When we think of cities that suffered during World War Two, Darwin tends not to get mentioned in the same breath as London, Dresden, St Petersburg or Pearl Harbor. But, today's tour brought us firmly in touch with the terrible hammering that this remote Australian city at the top of the Northern Territory suffered in February 1942.
Because, Darwin has the distinction of being the only major city in Australia to be bombed (other smaller settlements in the north suffered too), when it was unexpectedly attacked by the same Japanese naval group that hit Pearl Harbor. In fact, more bombs were dropped on Darwin in that first attack, than were dropped on Pearl Harbor (although PH suffered more from torpedo attacks too).
The worst thing about the attacks were that the Australians were so unprepared for them. An early warning was ignored, their anti-aircraft guns took an age to get firing, and their few fighter planes didn't get off the ground. 8 ships were sunk in the harbour and 293 people were killed in that devastating first attack – while, only four Japanese planes were shot down, out of an attack force of 173 planes.
The psychological impact was just as bad. Australia had always felt removed from the Worldwide conflicts, but now it had hit home. While, the possibility of an invasion from the hitherto unstoppable Japanese army seemed imminent (although, it appears that the Japanese army didn't want to invade, just to knock out the Australian base at Darwin from hampering their invasion of Java).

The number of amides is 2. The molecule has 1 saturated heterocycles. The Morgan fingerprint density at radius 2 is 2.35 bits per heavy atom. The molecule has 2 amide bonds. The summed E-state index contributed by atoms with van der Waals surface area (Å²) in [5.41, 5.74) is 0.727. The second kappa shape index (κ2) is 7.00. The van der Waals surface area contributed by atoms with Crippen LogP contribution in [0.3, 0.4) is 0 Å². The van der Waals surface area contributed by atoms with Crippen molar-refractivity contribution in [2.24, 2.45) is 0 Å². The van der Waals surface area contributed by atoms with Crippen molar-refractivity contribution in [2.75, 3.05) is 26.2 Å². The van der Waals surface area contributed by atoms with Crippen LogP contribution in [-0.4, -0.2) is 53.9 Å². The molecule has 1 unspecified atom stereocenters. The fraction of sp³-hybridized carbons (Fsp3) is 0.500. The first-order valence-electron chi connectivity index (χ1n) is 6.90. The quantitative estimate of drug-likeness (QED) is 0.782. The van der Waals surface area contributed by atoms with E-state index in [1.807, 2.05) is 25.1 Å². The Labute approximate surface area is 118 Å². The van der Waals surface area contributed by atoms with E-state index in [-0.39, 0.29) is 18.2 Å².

This meant that while the attack on Darwin wasn't totally hushed up, but it was certainly played down. In fact, this became an almost forgotten about episode in the context of the war. So, today was all about remembering and recognising what Darwin went through in that devastating first attack, and in the 40 or so air raids that followed. We went to the excellent Defence of Darwin exhibition, which gave us the background to the conflict, but really focused on the impact of that first attack – physically, psychologically, politically and militarily. With a large display of military equipment left over from the war, and its massive anti-aircraft guns outside, it made me think about the huge cost of the war just in money terms, never mind the human cost.
Next we went to the Australian Aviation Heritage Centre, which had a massive B52 bomber as its centerpiece. The sheer size of this aircraft was astounding. Basically, this phenomenally large bomber took up the entire hangar, with smaller planes fitted underneath its huge wingspan, looking like toy planes in comparison. I'm not a plane spotter, but it was an impressive collection of planes.
When you see modern Darwin today, it seems odd that this laid-back city was the scene of such devastation. That the war could come to such a remote and out of the way place was a sign of how widespread and comprehensive the conflict was.
A thought provoking day.